4. LeAnne M. Forquer, Adrian E. Camden, Krista M. Gabriau, C. Merle Johnson. Sleep patterns of college students at a public universityJournal of American College Health. 2008.
  5. J. Hawkins, P. Shaw. Self-reported sleep quality in college students: A repeated measures approachSleep. 1992.
  6. Hannah G. Lund et al. Sleep patterns and predictors of disturbed sleep in a large population of college studentsJournal of Adolescent Health. 2010.
  7. Halszka Oginska, Janusz Pokorski. Fatigue and mood correlates of sleep length in three age-social groups: School children, students and employeesChronobiology International. 2006.
  8. Kathryn M. Orzech, David B. Salafsky, Lee Ann Hamilton. The state of sleep among college students at a large public university. Journal of American College Health. 2011.
  9. June J. Pilcher, Elizabeth S. Ott. The relationships between sleep and measures of health and well-being in college students: A repeated measures approachBehavioral Medicine. 1998.
  10. Pamela V. Thacher. University students and “The All Nighter”: Correlates and patterns of students’ engagement in a single night of total sleep deprivationBehavioral Sleep Medicine. 2008.
  11. Juan Francisco Díaz-Morales, Cristina Escribano. Predicting school achievement: The role of inductive reasoning, sleep length, and morning-eveningnessPersonality and Individual Differences. 2013.
  12. Satoshi Kanazawa and Kaja Perina. Why night owls are more intelligentPersonality and Individual Differences. 2009.
  13. Christoph Randler et al. Eveningness is related to men’s mating successPersonality and Individual Differences. 2012.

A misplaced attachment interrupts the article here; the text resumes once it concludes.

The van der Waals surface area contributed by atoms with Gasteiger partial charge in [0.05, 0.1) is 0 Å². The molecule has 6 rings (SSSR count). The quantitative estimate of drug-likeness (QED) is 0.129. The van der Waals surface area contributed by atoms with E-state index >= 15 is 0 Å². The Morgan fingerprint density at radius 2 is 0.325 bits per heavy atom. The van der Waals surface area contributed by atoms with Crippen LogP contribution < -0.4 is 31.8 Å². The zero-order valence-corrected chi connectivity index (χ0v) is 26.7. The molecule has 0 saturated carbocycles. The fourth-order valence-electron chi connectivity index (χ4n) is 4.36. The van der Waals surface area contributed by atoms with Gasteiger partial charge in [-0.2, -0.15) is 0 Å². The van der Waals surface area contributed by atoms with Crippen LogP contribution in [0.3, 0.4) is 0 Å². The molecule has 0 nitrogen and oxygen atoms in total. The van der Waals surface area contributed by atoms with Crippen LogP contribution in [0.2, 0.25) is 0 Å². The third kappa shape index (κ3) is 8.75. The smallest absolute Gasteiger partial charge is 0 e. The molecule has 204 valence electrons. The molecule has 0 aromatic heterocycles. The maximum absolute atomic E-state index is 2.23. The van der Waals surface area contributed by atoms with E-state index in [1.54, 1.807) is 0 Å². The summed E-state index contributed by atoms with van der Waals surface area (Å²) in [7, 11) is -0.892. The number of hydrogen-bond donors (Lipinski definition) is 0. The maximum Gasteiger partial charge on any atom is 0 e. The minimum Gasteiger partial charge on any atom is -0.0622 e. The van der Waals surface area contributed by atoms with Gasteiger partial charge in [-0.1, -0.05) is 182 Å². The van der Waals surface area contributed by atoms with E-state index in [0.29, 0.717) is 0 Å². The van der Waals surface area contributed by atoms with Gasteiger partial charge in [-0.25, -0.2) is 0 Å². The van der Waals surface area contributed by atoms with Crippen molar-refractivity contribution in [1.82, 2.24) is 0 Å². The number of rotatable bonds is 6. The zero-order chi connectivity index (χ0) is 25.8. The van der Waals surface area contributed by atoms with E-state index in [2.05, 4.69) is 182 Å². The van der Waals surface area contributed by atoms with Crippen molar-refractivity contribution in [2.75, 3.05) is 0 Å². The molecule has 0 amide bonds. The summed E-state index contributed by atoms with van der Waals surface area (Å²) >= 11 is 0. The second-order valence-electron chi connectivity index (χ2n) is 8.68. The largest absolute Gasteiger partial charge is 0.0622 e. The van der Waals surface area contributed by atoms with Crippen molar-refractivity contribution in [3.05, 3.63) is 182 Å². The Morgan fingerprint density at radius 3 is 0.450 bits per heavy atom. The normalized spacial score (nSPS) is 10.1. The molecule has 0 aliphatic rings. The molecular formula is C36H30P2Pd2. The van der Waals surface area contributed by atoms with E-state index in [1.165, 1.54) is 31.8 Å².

Technical Notes. All data is anonymized and treated in aggregate. The data is from 18,498 students at 137 schools who logged 1.44M nights of sleep with UP between 2013 and 2016. To be identified as a student at a university, UP wearers needed to be between the ages of 18 and 22 with syncs on campus in at least 3 months between September and June. To compute sleep averages by university, we computed the average sleep for men and women, then weighted them by the real gender distribution of the school. The total hours of sleep is only night sleep (not including naps), and removes time when UP classified students as awake lying in bed (this is why total hours is less than the waketime – bedtime). The fit between academic performance and bedtime was calculated leaving out the US military academies, since their sleep is clearly unique relative to other universities. Weeknights included sleep on the evenings of Sunday-Thursday, and weekends included the evenings of Friday and Saturday. The east coast military academies of West Point, Naval Academy, and Coast Guard were combined.

Thanks to Steve Knodel for the visual design. Also thanks to an eagle eyed reddit user who spotted an error in Rutgers’ US News ranking (72, not 140) and another who noted that Stony Brook SUNY was mislabeled as Binghamton SUNY.


Brian Wilt



Brian leads an engineering team building personalized health insights and coaching. At Jawbone, he makes data human. He coaches kids volleyball. He earned his PhD studying neuroscience and applied physics at Stanford (go Card), and before that, high-energy physics at CERN and MIT. Follow him @brianwilt.